With the ballcaps, teddy bears, souvenir programs, and "Hell, No!" T-shirts in the Belk Theater lobby, you could get a very close approximation to the original tourist experience Oprah delivered with The Color Purple when it opened on Broadway late in 2005. The important differences only emerged when the curtain went up.
Belk's stage isn't as deep as the Broadway Theatre's, so the tree where Young Celie and Nettie sing "Huckleberry Pie" isn't as tall or as far upstage. Nor is the touring cast as deep as the Broadway original, so the actresses who portray Young Celie and her sister are the same as those who play the grownups.
By having Celie reconnect with her children in the midst of the Broadway audience, director Gary Griffin contrived to make the family reunion even more powerful than it was on film -- a sorely needed compensation for all that scriptwriter Marsha Norman had to discard from the movie to make the story stageworthy. On tour, all the action is framed by the proscenium. So the touring version felt significantly constricted in its production values. Happily, Oprah was far more generous with the talent on board for her traveling show. Core people were the same as those I saw early in 2006, most notably Brandon Victor Dixon and Felicia P. Fields as Harpo and Sofia (the "Hell, No!" role Oprah originated on film). The soul/gospel quartet of church ladies was three-fourths Broadway lineage.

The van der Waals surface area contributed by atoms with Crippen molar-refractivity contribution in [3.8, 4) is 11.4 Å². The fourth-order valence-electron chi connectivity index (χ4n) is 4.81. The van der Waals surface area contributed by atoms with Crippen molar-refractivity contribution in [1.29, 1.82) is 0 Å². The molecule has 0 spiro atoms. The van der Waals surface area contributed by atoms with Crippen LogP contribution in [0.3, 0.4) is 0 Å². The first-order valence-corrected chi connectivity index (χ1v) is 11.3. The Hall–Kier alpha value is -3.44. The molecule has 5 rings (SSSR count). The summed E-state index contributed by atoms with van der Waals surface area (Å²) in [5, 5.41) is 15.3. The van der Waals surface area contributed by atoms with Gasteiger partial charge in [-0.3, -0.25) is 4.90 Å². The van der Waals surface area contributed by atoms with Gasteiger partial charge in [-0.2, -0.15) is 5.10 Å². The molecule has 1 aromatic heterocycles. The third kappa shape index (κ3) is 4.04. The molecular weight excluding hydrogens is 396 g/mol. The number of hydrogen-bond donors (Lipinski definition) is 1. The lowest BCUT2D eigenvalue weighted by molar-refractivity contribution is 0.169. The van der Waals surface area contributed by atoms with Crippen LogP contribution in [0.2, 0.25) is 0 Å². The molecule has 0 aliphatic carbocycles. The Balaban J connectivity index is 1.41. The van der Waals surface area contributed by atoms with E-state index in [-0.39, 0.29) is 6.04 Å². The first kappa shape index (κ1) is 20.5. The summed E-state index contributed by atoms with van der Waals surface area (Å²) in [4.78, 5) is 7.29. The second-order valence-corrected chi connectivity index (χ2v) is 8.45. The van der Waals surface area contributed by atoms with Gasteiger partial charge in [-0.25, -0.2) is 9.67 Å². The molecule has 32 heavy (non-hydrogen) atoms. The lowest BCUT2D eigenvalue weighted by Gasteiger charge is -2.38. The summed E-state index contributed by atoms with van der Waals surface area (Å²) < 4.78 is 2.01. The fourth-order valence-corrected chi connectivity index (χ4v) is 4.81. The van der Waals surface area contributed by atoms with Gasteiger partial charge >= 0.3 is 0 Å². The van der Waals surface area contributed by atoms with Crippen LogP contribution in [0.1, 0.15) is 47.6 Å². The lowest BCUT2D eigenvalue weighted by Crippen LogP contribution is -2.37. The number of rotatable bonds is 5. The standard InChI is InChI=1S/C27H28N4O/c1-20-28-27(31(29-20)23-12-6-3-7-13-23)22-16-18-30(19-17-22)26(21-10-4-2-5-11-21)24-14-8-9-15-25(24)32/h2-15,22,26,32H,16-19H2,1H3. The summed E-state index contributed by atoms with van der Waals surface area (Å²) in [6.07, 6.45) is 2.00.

Thanks to these singing actors -- and Kenita R. Miller as Celie (she held down the role on Broadway before Fantasia took over in 2007) -- the soulful music and the tidy script did nearly everything at the Belk that they did on Broadway. One glaring exception: As Mister, the macho lout who takes Celie off her dear Pa's hands because there's a cow in the deal, Rufus Bonds Jr. suffered from a menace deficit, hardly budging my despicable meter. As the reformed benefactor, Bonds redeemed himself.